The Pros and Cons of Prepaid Cell Phones: Cell phones are no longer a luxury; they’ve become virtually indispensable. Because we never know when an emergency will strike, having a cell phone on hand can provide you peace of mind by allowing you to communicate from practically anywhere at any time. However, while cell phones might help us relax, they can also come at a high cost.
If you’re fed up with astronomically high cell phone costs, try switching to a prepaid phone plan. Going prepaid can save you money, but before you make a final decision, consider the following benefits and drawbacks of a prepaid plan.
Prepaid Cell Phones Pros
One of the main advantages of being prepaid is that you can purchase a plan without having to sign a contract. This allows you to come and go as you wish without incurring early termination penalties. With this flexibility, you can easily transfer carriers if things don’t work out with your current one.
Pay-as-you-go cell phones are available. Because there is no contract, you must pay for your minutes in advance. This is a significant benefit because you simply pay for the minutes you use and there are no overage costs. These phones are not only great for you, but they’re also a good value if you’re looking for a phone for your preteen or adolescent. These phones are also ideal if you want cellular coverage but don’t use your phone frequently.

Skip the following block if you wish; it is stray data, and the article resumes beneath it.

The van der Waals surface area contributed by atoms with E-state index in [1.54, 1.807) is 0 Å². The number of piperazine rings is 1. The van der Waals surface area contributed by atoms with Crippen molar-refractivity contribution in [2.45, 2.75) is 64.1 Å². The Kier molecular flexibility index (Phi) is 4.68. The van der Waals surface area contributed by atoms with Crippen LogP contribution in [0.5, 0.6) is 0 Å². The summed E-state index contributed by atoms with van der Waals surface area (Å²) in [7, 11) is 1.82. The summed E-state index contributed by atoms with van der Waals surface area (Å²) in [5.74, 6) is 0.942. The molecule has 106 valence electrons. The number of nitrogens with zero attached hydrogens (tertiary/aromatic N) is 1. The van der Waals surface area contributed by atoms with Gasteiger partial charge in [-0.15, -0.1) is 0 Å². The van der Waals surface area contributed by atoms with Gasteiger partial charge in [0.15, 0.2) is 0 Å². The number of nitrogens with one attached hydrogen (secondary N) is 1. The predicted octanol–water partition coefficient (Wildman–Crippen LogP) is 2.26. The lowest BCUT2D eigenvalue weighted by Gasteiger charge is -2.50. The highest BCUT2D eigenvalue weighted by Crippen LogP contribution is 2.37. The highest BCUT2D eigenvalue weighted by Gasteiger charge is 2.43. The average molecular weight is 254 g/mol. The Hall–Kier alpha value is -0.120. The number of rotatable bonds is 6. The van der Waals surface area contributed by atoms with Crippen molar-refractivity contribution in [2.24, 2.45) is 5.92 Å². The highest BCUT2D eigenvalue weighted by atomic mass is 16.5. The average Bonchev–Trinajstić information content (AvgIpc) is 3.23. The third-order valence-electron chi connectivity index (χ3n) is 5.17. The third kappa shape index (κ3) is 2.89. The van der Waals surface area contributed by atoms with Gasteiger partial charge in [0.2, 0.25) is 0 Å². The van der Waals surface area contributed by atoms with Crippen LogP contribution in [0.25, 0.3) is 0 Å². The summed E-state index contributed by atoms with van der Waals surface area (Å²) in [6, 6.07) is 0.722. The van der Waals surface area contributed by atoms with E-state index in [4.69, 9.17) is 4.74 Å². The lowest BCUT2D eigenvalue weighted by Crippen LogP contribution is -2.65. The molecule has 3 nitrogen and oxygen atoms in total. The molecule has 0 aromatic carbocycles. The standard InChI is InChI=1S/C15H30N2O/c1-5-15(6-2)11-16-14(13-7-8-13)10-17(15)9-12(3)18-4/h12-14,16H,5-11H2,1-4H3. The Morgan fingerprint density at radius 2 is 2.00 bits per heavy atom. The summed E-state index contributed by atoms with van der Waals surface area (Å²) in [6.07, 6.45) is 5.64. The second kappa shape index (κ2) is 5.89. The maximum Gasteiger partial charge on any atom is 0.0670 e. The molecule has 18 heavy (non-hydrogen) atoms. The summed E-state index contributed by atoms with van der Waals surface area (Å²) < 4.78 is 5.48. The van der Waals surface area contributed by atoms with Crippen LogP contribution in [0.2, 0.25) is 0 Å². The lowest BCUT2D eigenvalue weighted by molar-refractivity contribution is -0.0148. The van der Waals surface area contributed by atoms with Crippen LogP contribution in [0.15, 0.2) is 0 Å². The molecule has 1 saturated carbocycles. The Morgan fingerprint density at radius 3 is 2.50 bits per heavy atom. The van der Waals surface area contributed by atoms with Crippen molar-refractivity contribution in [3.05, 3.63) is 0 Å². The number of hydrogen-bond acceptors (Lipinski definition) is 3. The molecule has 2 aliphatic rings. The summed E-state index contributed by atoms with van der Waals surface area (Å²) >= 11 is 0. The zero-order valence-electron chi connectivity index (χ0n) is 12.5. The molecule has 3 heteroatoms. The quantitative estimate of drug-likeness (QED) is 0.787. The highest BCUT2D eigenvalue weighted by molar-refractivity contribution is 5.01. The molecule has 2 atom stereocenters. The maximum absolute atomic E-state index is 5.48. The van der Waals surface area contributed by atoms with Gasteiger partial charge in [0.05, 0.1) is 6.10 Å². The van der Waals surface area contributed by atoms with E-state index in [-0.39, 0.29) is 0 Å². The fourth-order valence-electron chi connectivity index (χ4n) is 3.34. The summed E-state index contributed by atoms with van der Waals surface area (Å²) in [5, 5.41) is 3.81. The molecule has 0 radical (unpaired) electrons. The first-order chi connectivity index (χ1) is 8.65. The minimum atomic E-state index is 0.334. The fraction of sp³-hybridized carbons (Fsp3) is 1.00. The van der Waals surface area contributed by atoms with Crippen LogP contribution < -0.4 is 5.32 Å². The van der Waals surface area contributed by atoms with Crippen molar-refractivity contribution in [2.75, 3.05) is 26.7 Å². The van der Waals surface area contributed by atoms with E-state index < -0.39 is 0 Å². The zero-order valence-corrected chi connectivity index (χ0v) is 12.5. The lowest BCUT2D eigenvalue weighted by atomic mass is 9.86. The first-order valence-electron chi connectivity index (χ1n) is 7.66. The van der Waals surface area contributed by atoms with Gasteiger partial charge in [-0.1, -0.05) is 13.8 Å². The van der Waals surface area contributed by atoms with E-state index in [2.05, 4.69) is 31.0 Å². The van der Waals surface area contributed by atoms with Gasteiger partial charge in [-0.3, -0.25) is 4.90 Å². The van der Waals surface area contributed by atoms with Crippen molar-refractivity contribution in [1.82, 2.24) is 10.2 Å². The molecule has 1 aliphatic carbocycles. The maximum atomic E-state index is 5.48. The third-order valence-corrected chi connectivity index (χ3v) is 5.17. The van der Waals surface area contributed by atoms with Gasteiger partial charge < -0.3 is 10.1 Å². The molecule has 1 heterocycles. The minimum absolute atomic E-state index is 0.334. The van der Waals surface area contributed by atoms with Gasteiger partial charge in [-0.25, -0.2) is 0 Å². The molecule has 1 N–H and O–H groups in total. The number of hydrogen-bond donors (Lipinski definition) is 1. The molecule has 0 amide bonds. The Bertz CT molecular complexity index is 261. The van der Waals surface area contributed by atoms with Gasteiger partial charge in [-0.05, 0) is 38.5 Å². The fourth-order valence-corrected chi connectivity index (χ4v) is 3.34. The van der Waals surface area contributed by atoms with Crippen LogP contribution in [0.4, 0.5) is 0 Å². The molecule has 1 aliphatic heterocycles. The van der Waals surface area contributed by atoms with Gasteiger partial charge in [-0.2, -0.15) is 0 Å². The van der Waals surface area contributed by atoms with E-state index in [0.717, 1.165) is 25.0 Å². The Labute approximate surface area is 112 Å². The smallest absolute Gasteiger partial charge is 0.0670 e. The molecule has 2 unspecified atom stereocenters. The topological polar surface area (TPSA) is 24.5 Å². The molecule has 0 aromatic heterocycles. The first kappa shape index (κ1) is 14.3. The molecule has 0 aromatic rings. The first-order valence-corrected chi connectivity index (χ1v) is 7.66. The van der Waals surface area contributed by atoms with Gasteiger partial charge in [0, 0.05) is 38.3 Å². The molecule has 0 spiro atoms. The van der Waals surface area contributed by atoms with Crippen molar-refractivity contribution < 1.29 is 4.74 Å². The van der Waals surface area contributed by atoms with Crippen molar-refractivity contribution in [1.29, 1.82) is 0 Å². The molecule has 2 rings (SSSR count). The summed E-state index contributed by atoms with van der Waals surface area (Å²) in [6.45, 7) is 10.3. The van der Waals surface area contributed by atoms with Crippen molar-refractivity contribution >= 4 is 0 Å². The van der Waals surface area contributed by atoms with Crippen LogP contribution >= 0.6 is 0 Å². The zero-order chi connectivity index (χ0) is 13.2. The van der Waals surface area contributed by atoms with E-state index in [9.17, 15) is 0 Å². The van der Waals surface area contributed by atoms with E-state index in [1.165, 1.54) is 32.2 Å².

There is no credit check with a prepaid cell phone because there is no contract. A prepaid phone is a way to go if you don’t want a credit inquiry to lower your credit score or if you think bad credit will prevent you from getting a phone contract.
Prepaid cell phones have come a long way, with many major carriers now offering their own pay-as-you-go service. This is advantageous to you because you can compare plans and select the one that best suits your needs. Sprint, Boost Mobile, MetroPCS, Virgin, and others provide prepaid services.
Prepaid Cell Phones Cons
Prepaid monthly rates are often less expensive than contract rates—but only if you don’t use a lot of minutes. On the other hand, if you’re a heavy phone user, your prepaid phone’s cost-per-minute could be more than a contract plan’s cost-per-minute.
Keep in mind that your minutes on a prepaid plan will expire after 30 or 90 days, depending on the provider. To avoid overspending, only purchase what you require.
If you’re purchasing a prepaid cell phone and want the newest, most expensive phone, be prepared to spend a lot of money. When you buy a cell phone on a contract, the cell phone carrier covers the cost of the phone, lowering your out-of-pocket expense. Prepaid cell phones do not include this feature. You must pay the full retail price for your cell phone if you choose a prepaid plan.
So, what are your plans?
When deciding between a prepaid phone and entering into a contract, think about what’s most essential to you. A prepaid cell phone might be right for you if you only need a phone for emergencies and won’t text or consume a lot of minutes or data each month. If you use a lot of data and rely on your phone to connect with friends and family, though, you could be better off signing a cell phone contract. You may be able to receive better internet speeds and more minutes for your money if you sign a contract.